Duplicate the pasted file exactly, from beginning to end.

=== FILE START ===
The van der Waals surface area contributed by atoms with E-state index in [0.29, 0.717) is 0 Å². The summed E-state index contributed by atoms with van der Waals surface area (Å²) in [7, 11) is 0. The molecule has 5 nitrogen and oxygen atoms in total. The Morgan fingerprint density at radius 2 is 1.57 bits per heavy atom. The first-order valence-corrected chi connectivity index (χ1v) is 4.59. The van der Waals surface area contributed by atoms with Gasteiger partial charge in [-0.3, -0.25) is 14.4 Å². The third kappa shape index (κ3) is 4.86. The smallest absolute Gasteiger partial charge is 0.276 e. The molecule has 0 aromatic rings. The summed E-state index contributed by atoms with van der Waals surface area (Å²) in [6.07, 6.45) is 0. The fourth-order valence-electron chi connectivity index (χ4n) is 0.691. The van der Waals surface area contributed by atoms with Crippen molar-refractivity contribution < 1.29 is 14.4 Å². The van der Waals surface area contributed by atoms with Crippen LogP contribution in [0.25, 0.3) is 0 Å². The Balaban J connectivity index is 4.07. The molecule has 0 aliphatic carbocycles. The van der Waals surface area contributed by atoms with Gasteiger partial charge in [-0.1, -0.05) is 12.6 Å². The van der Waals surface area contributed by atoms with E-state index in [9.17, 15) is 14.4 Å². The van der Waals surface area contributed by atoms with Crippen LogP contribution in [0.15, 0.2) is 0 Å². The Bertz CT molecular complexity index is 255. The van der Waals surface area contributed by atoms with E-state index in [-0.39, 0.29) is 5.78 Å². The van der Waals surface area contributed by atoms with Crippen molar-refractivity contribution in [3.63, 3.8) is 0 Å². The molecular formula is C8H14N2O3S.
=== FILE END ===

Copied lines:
The van der Waals surface area contributed by atoms with E-state index in [0.29, 0.717) is 0 Å². The summed E-state index contributed by atoms with van der Waals surface area (Å²) in [7, 11) is 0. The molecule has 5 nitrogen and oxygen atoms in total. The Morgan fingerprint density at radius 2 is 1.57 bits per heavy atom. The first-order valence-corrected chi connectivity index (χ1v) is 4.59. The van der Waals surface area contributed by atoms with Gasteiger partial charge in [-0.3, -0.25) is 14.4 Å². The third kappa shape index (κ3) is 4.86. The smallest absolute Gasteiger partial charge is 0.276 e. The molecule has 0 aromatic rings. The summed E-state index contributed by atoms with van der Waals surface area (Å²) in [6.07, 6.45) is 0. The fourth-order valence-electron chi connectivity index (χ4n) is 0.691. The van der Waals surface area contributed by atoms with Crippen molar-refractivity contribution < 1.29 is 14.4 Å². The van der Waals surface area contributed by atoms with Crippen LogP contribution in [0.25, 0.3) is 0 Å². The Balaban J connectivity index is 4.07. The molecule has 0 aliphatic carbocycles. The van der Waals surface area contributed by atoms with Gasteiger partial charge in [-0.1, -0.05) is 12.6 Å². The van der Waals surface area contributed by atoms with E-state index in [9.17, 15) is 14.4 Å². The van der Waals surface area contributed by atoms with Crippen LogP contribution in [0.15, 0.2) is 0 Å². The Bertz CT molecular complexity index is 255. The van der Waals surface area contributed by atoms with E-state index in [-0.39, 0.29) is 5.78 Å². The van der Waals surface area contributed by atoms with Crippen molar-refractivity contribution in [3.63, 3.8) is 0 Å². The molecular formula is C8H14N2O3S.